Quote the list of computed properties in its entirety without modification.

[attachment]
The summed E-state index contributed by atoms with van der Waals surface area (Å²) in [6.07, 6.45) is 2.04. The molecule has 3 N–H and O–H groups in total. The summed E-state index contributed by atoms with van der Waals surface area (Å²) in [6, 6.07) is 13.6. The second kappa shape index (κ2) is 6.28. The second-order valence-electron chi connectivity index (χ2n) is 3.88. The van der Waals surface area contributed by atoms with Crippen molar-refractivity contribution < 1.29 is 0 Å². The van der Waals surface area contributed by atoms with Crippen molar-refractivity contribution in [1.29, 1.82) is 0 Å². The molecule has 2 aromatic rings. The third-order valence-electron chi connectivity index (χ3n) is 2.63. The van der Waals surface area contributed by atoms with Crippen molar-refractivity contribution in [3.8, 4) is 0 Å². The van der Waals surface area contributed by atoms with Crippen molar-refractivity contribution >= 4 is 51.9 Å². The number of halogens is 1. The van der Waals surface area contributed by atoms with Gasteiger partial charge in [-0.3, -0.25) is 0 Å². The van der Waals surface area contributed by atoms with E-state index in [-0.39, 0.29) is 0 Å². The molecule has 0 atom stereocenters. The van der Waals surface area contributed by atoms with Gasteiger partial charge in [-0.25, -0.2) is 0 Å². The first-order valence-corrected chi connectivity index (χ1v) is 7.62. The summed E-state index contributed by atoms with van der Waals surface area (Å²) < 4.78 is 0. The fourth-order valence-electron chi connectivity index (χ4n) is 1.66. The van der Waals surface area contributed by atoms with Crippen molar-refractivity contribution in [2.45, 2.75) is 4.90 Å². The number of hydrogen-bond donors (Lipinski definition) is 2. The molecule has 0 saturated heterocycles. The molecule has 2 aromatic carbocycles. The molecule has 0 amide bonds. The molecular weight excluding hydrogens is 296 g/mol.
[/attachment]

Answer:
The summed E-state index contributed by atoms with van der Waals surface area (Å²) in [6.07, 6.45) is 2.04. The molecule has 3 N–H and O–H groups in total. The summed E-state index contributed by atoms with van der Waals surface area (Å²) in [6, 6.07) is 13.6. The second kappa shape index (κ2) is 6.28. The second-order valence-electron chi connectivity index (χ2n) is 3.88. The van der Waals surface area contributed by atoms with Crippen molar-refractivity contribution < 1.29 is 0 Å². The van der Waals surface area contributed by atoms with Crippen molar-refractivity contribution in [1.29, 1.82) is 0 Å². The molecule has 2 aromatic rings. The third-order valence-electron chi connectivity index (χ3n) is 2.63. The van der Waals surface area contributed by atoms with Crippen molar-refractivity contribution in [3.8, 4) is 0 Å². The van der Waals surface area contributed by atoms with Crippen molar-refractivity contribution >= 4 is 51.9 Å². The number of halogens is 1. The van der Waals surface area contributed by atoms with Gasteiger partial charge in [-0.3, -0.25) is 0 Å². The van der Waals surface area contributed by atoms with E-state index in [-0.39, 0.29) is 0 Å². The molecule has 0 atom stereocenters. The van der Waals surface area contributed by atoms with Gasteiger partial charge in [-0.25, -0.2) is 0 Å². The first-order valence-corrected chi connectivity index (χ1v) is 7.62. The summed E-state index contributed by atoms with van der Waals surface area (Å²) < 4.78 is 0. The fourth-order valence-electron chi connectivity index (χ4n) is 1.66. The van der Waals surface area contributed by atoms with Crippen molar-refractivity contribution in [2.45, 2.75) is 4.90 Å². The number of hydrogen-bond donors (Lipinski definition) is 2. The molecule has 0 saturated heterocycles. The molecule has 2 aromatic carbocycles. The molecule has 0 amide bonds. The molecular weight excluding hydrogens is 296 g/mol.